Read more: Sex Related offences need overhaul of justice system

How the enemy operates

Here is how the enemy operates. Firstly, they create internal territorial disputes within the local community which is usually done to create a diversion over the bigger anti-state agenda. This brings a rise to sectarian violence in the country and destabilizes the economic pathway.

Secondly- bribery is a way of life in Pakistan. It is easy to bribe people in Pakistan and oil-rich nations to deploy liquid dollars and other negotiable instruments to lure greedy politicians, generals, and bureaucrats to work against their own national interests.

Read more: Morality doldrums: the galling truth of Pakistan

Lastly, clarity of law must be defined. If we are an Islamic republic, then we should have constitutional amendments that highlight the rule of law and the same should reflect in our foreign policy.

For example, we should not be sending peace mission troops to countries that are raging war on other small innocent nations who are unable to defend themselves against heavy military might and high-tech weapons. We must not stand with the enemy.

Read more: Pakistan major contributor in UN peacekeeping missions for 6 decades: Maleeha Lodhi

Our failure

In 1948, the creation of Israel was made to ensure absolute control within MEA and SAR regions and also to counter Pakistan.

Eventually, the greater route to global hegemony by some superpowers ensured a deeper conspiracy as was seen during the fall of Dhaka in 1971, the post 9/11 wars, the Syrian war crisis, and Iranian sanctions which led to many Arab nations becoming US allies, isolating the lesser rich Muslim nations.

Read more: Great power competition in Middle East-US dominance at stake?

Close analysis also highlighted the Sunni Saudi Arabia wielding power inside Pakistan as compared to the SHIA Iran, tilting the balance of power. The only thing they underestimated was China.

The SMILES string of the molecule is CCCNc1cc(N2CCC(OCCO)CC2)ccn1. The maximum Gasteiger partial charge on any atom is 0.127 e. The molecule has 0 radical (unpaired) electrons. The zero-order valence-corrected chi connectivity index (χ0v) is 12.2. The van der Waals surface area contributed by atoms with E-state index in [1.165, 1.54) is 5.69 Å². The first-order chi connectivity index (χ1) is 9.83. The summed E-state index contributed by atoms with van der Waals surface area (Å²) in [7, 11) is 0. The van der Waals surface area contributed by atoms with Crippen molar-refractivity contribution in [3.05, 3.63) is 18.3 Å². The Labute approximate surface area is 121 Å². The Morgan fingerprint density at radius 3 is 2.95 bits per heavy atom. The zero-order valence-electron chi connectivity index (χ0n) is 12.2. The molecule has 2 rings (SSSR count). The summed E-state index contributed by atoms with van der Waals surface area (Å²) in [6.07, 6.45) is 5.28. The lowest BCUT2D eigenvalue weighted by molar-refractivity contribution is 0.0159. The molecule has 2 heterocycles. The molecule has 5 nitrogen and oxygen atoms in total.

While ties with communist China gained traction, we failed to unite with Iran and capitalize on our common foe- Israel. Here, India took advantage of us and began anti-state ops inside Pakistan via Iranian borders.

Read more: Op-ed: the India-Israel nexus and its implications for Pakistan

Motive gives us clarity. Why did these nations succeed in gaining control over our nation? That is because of weak leadership.

If a nuclear nation has a corrupt, insecure, and overly ambitious leader, he or she will serve his own self-interest over the sovereignty of the nation. Why are our allies like KSA, USA, UK tilting more towards India? It is because they have strategic financial and political interests in India.

Read more: With China menacing India’s northern borders, India looks for military allies.

A recent example is a ban on travel from Pakistan to the UK, citing COVID19 as the reason whereas the entire world knows that putting Pakistan on the Red-list was a political move by an imperial nation to please allies like Israel and India.

A lot needs to change

Saudi oil works as an effective weapon against Pakistan, granting them favors in the region against Iran and China. Arabs in general do not want us to have financial freedom as it reduces their ‘Muslim’ influence within the region.

CPEC was never something they ever wanted or will ever. The rise of Gwadar port would mean huge trade losses on sea routes ports in Dubai and Muscat. This also gives the edge to Iran over the State of Hurmuz.

Read more: CPEC: China’s drawn-out strategy to outwit the US

Our “might is right” policy must change. Recently, the government has refocused on areas like better governance, stronger legal actions, and greater public facilitation against crimes- whether its property rights, healthcare, social welfare, education institutions, or the justice system.

We are becoming a morally tolerant nation today. Sooner than later, the state has to nevertheless take a serious step towards protecting the public against financial corruption, nepotism, moral decay, and brutal crimes against humanity.

Read more: How Pakistan’s political leaders failed Quaid-e-Azam

Until a brutal crime is matched by brutal punishments, the enemy inside will continue to conspire against the country and the enemy at the gates will win.

The author writes on IR, Governance & Public Policy. He is the Director of an advocacy institute and renowned media broadcaster. He tweets @zeeshan82445998. The views expressed in the article are the author’s own and do not necessarily reflect the editorial policy of Global Village Space.